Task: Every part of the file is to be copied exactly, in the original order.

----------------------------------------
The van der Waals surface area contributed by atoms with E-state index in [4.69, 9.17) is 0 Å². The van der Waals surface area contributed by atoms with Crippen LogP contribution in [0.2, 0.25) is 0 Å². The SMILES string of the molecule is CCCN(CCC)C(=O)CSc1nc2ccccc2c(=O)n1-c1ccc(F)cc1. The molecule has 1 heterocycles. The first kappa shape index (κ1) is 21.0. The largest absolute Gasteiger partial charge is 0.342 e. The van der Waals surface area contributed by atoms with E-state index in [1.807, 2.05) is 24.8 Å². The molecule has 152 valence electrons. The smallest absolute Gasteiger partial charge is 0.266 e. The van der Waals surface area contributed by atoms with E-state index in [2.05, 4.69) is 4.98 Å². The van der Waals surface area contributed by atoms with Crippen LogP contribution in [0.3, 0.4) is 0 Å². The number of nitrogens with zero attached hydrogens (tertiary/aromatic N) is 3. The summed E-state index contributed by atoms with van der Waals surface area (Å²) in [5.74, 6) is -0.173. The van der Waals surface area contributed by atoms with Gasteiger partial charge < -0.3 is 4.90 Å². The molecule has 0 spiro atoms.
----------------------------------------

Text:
The van der Waals surface area contributed by atoms with E-state index in [4.69, 9.17) is 0 Å². The van der Waals surface area contributed by atoms with Crippen LogP contribution in [0.2, 0.25) is 0 Å². The SMILES string of the molecule is CCCN(CCC)C(=O)CSc1nc2ccccc2c(=O)n1-c1ccc(F)cc1. The molecule has 1 heterocycles. The first kappa shape index (κ1) is 21.0. The largest absolute Gasteiger partial charge is 0.342 e. The van der Waals surface area contributed by atoms with E-state index in [1.807, 2.05) is 24.8 Å². The molecule has 152 valence electrons. The smallest absolute Gasteiger partial charge is 0.266 e. The van der Waals surface area contributed by atoms with E-state index in [2.05, 4.69) is 4.98 Å². The van der Waals surface area contributed by atoms with Crippen LogP contribution in [0.3, 0.4) is 0 Å². The number of nitrogens with zero attached hydrogens (tertiary/aromatic N) is 3. The summed E-state index contributed by atoms with van der Waals surface area (Å²) in [5.74, 6) is -0.173. The van der Waals surface area contributed by atoms with Gasteiger partial charge < -0.3 is 4.90 Å². The molecule has 0 spiro atoms.